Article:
I love the Kelpies too, I think they’re beautiful and I love that Falkirk has something like this. The Wheel was a landmark, but now we have something really iconic; it’s a beautiful piece that can be recognised internationally. I spent a lot of my childhood and early adolescence at The Stenhouse School of dance in Melville Lane with Irene Langlands (now an MBE), and I used to practice my competition dances in the back garden of the farm.
I had this thing when I was little, I don’t know where it came from, watching films or something, that if I could do something like Judi Dench, my life would have meant something. It’s a bit far out, especially as I didn’t really understand professional acting, my school didn’t have a drama department or anything and I didn’t used to speak in front of anyone, I was really self-conscious.
I began ballet dancing when I was four and I always thought I’d be a dancer. I used to do dance classes with Scottish Ballet and my dad would sometimes take me through to Glasgow and look in the window at Scottish Ballet, and he would say to me that his footballers would struggle to keep up with the fitness that we were being pushed to.
It was a lot of work, but I really loved it. I loved dancing with Scottish Ballet and just being part of the company. I think it goes back to watching my mum doing amateur dramatics when I was three or four years old, and I think because I’m an only child I really liked working in a team, being part of something that’s bigger than you are. I performed many roles with Scottish Ballet, including the lead of Clara in The Nutcracker, but then I failed my medical. That was a big blow because I’d always thought I was going to be in the Scottish Ballet.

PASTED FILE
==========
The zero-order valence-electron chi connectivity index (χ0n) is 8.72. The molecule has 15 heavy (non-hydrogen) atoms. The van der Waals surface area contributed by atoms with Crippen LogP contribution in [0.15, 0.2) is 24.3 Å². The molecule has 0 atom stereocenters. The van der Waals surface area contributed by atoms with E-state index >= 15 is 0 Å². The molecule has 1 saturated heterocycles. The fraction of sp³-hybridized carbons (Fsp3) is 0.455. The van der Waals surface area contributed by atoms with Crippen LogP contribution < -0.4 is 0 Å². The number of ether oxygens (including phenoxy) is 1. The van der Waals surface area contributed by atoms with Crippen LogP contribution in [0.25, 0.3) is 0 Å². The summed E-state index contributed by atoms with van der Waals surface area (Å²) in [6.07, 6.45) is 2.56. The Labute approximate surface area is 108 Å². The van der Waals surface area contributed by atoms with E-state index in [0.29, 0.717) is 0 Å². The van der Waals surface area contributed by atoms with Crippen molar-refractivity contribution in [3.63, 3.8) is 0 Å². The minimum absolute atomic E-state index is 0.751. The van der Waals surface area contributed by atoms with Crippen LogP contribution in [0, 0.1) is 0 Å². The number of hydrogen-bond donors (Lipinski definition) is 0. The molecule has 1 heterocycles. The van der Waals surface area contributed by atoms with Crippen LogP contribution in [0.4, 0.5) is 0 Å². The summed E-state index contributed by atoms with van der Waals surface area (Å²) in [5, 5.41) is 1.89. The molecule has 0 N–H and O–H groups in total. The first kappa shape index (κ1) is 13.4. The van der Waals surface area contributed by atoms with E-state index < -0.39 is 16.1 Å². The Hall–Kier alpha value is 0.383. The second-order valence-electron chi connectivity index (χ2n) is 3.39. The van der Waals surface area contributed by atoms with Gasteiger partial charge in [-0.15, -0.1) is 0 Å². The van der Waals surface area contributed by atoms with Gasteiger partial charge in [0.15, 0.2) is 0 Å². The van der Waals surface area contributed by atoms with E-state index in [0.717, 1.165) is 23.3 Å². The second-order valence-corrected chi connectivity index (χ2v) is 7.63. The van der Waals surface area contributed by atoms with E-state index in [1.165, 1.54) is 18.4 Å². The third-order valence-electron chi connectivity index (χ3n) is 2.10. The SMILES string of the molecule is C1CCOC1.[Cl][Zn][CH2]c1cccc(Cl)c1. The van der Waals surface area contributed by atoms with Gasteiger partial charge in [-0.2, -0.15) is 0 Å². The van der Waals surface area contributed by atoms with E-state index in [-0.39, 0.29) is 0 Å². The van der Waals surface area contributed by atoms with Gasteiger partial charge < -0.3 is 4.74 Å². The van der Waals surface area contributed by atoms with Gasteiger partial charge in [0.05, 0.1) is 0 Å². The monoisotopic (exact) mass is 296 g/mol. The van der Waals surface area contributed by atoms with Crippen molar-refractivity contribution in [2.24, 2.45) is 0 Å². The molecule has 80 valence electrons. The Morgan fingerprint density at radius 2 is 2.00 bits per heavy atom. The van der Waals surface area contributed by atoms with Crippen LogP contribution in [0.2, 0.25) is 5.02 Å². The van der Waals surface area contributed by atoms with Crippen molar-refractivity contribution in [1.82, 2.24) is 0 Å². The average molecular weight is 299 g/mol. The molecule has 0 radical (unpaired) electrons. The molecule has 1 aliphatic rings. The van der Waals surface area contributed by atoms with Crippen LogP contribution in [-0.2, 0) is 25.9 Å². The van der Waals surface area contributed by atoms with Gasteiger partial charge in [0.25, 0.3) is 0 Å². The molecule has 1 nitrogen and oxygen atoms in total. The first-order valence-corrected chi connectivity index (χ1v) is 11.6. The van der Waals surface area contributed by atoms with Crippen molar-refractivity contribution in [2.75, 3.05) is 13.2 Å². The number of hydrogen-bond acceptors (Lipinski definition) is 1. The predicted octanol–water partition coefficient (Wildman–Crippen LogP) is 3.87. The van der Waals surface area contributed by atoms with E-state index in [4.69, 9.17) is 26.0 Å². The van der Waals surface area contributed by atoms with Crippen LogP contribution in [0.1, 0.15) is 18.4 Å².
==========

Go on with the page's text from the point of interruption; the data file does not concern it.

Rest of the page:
I carried on dancing though. I was in Falkirk children’s theatre for a couple of years, mostly dancing, after I didn’t get into full-time dance school, and I choreographed my high school production of Joseph and the Amazing Technicolour Dreamcoat. I did my advanced ballet at the same time that the girls who had got on the programme would have sat theirs and I passed mine. I was Scottish ballet champion twice. I was always stubborn and tenacious, I don’t know when to give up sometimes, which is both a good and a bad thing.
After school I went to Glasgow University for about three weeks, but I hated it. So I called up my old dance teacher and there was a place for me at the Theatre School of Dance and Drama in Edinburgh. I fell in love with the city and I spend a lot of time there when I’m home as my mum lives there now.
Later, when I was working as a professional dancer, I ended up dating an actor. I would go and see him in plays at the Traverse and that seemed almost like something I could do. I wanted to be an actress, but I’d never say I wanted to be a film star, that seemed too grand, but I could see how I could be in a play.
I went to drama college in London. I set up a theatre company there and my only rule was there had to be as many roles for women as there were for men, because we are half of the population. That’s my dose of feminism. When I graduated, it took three years to really get seen in Scotland. I had to try really hard to break into the Scottish theatre scene, which was all I wanted.
One of my biggest ambitions was to be in a play at the Royal Lyceum and three years after graduating from drama college I played one of the leads in Faust there, which was a really big production. I wrote letters and letters, then eventually I met artistic director Mark Thomson socially at an awards ceremony and the Lyceum were auditioning for Faust. They weren’t going to see me, but I think somebody cancelled, and I got in and got the job.